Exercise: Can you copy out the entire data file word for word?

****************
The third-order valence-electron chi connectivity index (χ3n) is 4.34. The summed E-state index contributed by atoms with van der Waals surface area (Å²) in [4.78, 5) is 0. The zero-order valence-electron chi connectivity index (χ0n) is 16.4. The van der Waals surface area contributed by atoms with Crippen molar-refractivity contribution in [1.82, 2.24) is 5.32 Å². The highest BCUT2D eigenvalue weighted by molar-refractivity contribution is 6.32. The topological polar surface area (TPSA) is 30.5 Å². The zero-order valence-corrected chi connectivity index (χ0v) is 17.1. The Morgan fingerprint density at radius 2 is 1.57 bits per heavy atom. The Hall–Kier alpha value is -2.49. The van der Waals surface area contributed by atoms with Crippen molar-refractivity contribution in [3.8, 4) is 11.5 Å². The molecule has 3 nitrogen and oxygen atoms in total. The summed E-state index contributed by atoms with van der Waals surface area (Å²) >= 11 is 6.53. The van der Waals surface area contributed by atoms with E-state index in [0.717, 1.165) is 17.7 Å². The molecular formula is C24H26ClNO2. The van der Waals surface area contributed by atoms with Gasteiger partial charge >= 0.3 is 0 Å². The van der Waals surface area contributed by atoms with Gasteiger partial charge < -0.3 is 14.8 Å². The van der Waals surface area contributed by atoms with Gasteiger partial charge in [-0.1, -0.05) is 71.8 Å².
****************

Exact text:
The third-order valence-electron chi connectivity index (χ3n) is 4.34. The summed E-state index contributed by atoms with van der Waals surface area (Å²) in [4.78, 5) is 0. The zero-order valence-electron chi connectivity index (χ0n) is 16.4. The van der Waals surface area contributed by atoms with Crippen molar-refractivity contribution in [1.82, 2.24) is 5.32 Å². The highest BCUT2D eigenvalue weighted by molar-refractivity contribution is 6.32. The topological polar surface area (TPSA) is 30.5 Å². The zero-order valence-corrected chi connectivity index (χ0v) is 17.1. The Morgan fingerprint density at radius 2 is 1.57 bits per heavy atom. The Hall–Kier alpha value is -2.49. The van der Waals surface area contributed by atoms with Crippen molar-refractivity contribution in [3.8, 4) is 11.5 Å². The molecule has 3 nitrogen and oxygen atoms in total. The summed E-state index contributed by atoms with van der Waals surface area (Å²) >= 11 is 6.53. The van der Waals surface area contributed by atoms with E-state index in [0.717, 1.165) is 17.7 Å². The molecular formula is C24H26ClNO2. The van der Waals surface area contributed by atoms with Gasteiger partial charge >= 0.3 is 0 Å². The van der Waals surface area contributed by atoms with Gasteiger partial charge < -0.3 is 14.8 Å². The van der Waals surface area contributed by atoms with Gasteiger partial charge in [-0.1, -0.05) is 71.8 Å².